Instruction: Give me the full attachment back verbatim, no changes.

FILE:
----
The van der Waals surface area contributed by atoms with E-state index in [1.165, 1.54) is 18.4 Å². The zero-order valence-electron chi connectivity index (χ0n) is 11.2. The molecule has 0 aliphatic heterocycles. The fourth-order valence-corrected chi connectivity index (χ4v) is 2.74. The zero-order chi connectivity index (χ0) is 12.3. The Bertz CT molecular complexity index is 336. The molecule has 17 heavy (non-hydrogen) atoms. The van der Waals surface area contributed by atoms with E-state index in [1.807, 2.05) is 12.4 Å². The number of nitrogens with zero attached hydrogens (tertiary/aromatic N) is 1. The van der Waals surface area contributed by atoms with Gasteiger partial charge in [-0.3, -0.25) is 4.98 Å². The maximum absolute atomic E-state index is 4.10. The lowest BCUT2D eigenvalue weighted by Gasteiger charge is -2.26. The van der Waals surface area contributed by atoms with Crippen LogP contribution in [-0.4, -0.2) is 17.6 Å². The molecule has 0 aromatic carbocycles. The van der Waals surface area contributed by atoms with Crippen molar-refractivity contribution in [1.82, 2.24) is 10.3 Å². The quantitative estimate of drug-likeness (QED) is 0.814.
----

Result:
The van der Waals surface area contributed by atoms with E-state index in [1.165, 1.54) is 18.4 Å². The zero-order valence-electron chi connectivity index (χ0n) is 11.2. The molecule has 0 aliphatic heterocycles. The fourth-order valence-corrected chi connectivity index (χ4v) is 2.74. The zero-order chi connectivity index (χ0) is 12.3. The Bertz CT molecular complexity index is 336. The molecule has 17 heavy (non-hydrogen) atoms. The van der Waals surface area contributed by atoms with E-state index in [1.807, 2.05) is 12.4 Å². The number of nitrogens with zero attached hydrogens (tertiary/aromatic N) is 1. The van der Waals surface area contributed by atoms with Gasteiger partial charge in [-0.3, -0.25) is 4.98 Å². The maximum absolute atomic E-state index is 4.10. The lowest BCUT2D eigenvalue weighted by Gasteiger charge is -2.26. The van der Waals surface area contributed by atoms with Crippen LogP contribution in [-0.4, -0.2) is 17.6 Å². The molecule has 0 aromatic carbocycles. The van der Waals surface area contributed by atoms with Crippen molar-refractivity contribution in [1.82, 2.24) is 10.3 Å². The quantitative estimate of drug-likeness (QED) is 0.814.